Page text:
Restarting GTD: Sleep Hygiene


In the undead-GTD-odessy that was 2011 for me, I learned a big lesson about sleep.  A friend recommended INNER PRODUCTIVITY to me and I devoured the first three chapters.  On reflecting why I was so ill at ease, using the tools in the book, I came to the realization that I was just … exhausted.

Having come across William Dement’s THE PROMISE OF SLEEP at a used book store, and having purchased it, I resolved to start reading about sleep.  The top 10 resulting implications about sleep and GTD:

  • If you have sleep debt (yes, your brain keeps track) monkey mind is A LOT more likely to strike, … and become your default mode.
  • Sleep debt kills.  Specifically, Dement claims more teens die from falling asleep at the wheel than from being drunk.
  • Alcohol and sleep deprivation are a deadly combination.  Dement claims that most teen drinking deaths are kids falling asleep at the wheel after drinking.
  • It is OK to ask your doctor for sleeping pills for those nights where the boss is a jerk, the admin is incompetent, and you know that you are not going to be able shut an eye until a randomly selected moment 5 minutes before you need to wake up.  Sleeping pills picked up an indelible stigma in the 1960s.  Read Dement’s book, then make the “Dement deal” with your doctor that you’ll get 30 pills and you won’t refill the prescription without an appointment to talk about how you used the pills.  You’ll use about 3 pills in 3 or 4 months. Not every night, just the nights you must wake up refreshed.
  • Look around.  If you are suffering sleep deprivation, there is someone in your immediate contacts, who is suffering more.  My example, I had a student, one of the brightest I’ve ever had, who was missing class, who I almost ran into on the way to the final exam, because he made a poor driving decision.  This poor guy had sleep apnea even though he is a scholarship soccer mid fielder. Skinny as a rail.  The opposite of Jabba the Hut.  Anyways, when you encourage one of your more sleep deprived colleagues to get a sleep study done, they come back to you and say “It is $5,000 and my insurance won’t cover it.”  
    • *Note* An automatic adjusting CPAP machine is $500.  The only reason that sleep studies are the $5K sheep in the throat of the snake of buying a $500 sleep machine, is that hospitals have learned that they can extort $5K from insurance companies at will.
    • How can this be?  Because insurance companies have learned that the pain in the butt nature of sleep studies creates better than even odds that insurance customers won’t do a sleep study, even if the sleep study is covered.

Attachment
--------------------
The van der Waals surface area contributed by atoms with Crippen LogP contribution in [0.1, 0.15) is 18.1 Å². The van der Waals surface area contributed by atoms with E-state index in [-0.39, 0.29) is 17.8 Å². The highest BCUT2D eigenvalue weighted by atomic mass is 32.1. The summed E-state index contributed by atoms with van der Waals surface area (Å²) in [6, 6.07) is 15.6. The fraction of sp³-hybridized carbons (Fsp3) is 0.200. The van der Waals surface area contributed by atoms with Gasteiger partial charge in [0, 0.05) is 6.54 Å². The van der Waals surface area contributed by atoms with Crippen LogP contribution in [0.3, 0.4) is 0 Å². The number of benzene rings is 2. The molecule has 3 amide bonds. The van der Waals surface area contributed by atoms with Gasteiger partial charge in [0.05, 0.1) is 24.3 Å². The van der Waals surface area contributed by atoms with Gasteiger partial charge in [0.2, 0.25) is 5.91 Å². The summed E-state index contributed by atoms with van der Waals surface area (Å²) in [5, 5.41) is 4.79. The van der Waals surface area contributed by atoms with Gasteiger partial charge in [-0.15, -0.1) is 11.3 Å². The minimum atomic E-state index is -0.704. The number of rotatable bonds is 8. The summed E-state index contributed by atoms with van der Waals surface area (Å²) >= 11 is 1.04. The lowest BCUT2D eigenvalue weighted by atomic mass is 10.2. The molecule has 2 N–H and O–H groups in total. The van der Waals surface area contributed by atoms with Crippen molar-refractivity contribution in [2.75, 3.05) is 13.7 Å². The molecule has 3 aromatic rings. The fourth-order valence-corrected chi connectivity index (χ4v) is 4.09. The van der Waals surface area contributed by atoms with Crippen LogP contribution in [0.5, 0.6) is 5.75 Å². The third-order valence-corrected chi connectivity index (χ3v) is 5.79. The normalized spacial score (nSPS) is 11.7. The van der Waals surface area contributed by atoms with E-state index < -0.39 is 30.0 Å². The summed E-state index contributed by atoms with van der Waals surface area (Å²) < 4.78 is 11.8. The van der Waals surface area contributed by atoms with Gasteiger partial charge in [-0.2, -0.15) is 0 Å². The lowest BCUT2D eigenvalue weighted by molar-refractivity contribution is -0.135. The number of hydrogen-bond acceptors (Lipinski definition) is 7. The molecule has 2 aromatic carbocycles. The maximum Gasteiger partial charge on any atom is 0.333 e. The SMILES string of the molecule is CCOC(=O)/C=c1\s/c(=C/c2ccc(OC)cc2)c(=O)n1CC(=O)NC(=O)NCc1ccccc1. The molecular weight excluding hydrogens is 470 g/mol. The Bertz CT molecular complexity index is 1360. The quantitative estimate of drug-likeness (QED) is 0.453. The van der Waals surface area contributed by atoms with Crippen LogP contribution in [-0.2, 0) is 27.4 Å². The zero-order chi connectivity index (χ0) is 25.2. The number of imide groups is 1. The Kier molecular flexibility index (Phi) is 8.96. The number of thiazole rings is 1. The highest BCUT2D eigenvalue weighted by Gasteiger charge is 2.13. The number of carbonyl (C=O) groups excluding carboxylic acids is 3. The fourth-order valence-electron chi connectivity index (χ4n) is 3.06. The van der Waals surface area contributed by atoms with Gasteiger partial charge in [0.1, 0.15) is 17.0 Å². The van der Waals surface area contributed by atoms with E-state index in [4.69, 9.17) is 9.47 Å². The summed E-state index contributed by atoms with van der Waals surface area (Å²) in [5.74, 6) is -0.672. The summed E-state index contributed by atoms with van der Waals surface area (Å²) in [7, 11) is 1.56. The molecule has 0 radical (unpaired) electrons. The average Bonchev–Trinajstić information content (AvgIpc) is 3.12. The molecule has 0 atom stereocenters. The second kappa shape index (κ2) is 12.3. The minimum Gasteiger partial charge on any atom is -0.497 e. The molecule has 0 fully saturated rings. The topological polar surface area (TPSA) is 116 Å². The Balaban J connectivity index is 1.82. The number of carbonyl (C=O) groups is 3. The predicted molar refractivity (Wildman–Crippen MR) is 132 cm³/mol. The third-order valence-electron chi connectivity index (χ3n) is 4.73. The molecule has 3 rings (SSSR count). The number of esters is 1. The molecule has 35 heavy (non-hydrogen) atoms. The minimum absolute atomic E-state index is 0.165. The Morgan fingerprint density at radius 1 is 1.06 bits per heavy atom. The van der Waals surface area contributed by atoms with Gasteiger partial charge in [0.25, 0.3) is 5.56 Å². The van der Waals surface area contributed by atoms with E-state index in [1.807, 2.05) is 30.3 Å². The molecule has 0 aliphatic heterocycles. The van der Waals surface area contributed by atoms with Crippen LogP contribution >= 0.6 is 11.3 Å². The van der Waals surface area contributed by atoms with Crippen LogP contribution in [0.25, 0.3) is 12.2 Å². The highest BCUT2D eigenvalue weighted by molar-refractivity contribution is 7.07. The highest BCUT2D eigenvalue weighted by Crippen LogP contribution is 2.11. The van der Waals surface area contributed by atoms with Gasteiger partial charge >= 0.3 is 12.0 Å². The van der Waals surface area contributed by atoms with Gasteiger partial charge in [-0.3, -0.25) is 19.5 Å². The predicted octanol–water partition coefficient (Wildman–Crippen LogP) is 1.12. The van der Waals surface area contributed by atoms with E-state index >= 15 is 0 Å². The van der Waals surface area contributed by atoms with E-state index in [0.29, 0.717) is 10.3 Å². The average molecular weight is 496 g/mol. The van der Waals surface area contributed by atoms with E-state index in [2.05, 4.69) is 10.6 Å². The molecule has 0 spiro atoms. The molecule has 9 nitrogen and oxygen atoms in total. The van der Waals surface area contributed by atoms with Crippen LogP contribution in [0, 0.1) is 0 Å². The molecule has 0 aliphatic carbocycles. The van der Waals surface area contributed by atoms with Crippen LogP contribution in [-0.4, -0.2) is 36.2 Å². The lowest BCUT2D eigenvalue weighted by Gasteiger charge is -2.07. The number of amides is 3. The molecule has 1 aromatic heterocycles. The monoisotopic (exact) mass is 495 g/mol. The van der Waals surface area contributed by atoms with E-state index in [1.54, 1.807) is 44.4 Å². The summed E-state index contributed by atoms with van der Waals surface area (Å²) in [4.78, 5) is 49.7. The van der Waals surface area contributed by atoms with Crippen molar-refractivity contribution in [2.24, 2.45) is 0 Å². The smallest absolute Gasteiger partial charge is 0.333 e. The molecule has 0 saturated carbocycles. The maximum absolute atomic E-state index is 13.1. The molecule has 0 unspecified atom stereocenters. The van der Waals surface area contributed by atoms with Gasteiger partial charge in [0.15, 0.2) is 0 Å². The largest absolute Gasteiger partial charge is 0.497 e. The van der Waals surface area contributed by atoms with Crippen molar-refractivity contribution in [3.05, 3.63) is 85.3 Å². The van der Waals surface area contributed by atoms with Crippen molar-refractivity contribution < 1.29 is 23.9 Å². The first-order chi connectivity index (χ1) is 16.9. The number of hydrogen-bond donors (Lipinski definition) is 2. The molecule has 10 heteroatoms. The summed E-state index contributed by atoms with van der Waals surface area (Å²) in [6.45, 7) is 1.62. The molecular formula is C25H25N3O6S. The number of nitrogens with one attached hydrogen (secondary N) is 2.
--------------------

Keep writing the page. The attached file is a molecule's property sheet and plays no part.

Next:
• Welcome to American health care where the lawyers don’t care, the administrators don’t care, and the doctors can’t afford the emotional space care. Interlocking incompetence.  Ridiculous.
  • If you put sleep first, the sun will still come up in the morning.  Everything gets done.  If you are doing GTD, everything more than gets done.  But you need to discipline yourself to put your brain’s well-being first.  Nothing else can happen if you are not taking care of the cabbage.
  • Having lost sleep, you reach the panic stage of stack overflow a lot sooner than when you are rested.  I think doing a weekly review while you are tired is a big mistake.  You can’t trust yourself when you are stupid.  Every 24 hours of sleep you loose cuts your IQ by a lot, like by 25% to 50%.
  • Project planning must be done while you are rested.  If you get that “I can just cram this planning in in the 20 minutes I have” point, you are past done.  When you hear yourself say “I can cram…” it is time to put the planning down until you can come back with your mind intact.
  • David Allen talks a lot in GTD about deciding what you do based on energy.  If you go into the day with low energy, then you are only going to be able to do clerical tasks competently.  You need to be caught up on your sleep debt to do the important but not urgent tasks.
  • When you put sleep first, the people around you somehow magically stop freaking out, and compensate to fill in the gaps that you probably think would cause catastrophe.  I don’t think sleep is safe to talk about at work.  Silence is success.  But, it has been my experience that when you realize your real limits, and start acting within them, it all works out.  Even if you are working for the 4th worst boss you’ve ever had.

Sleep, can’t live, love, or flourish without it.  Sleep is GTD infrastructure.


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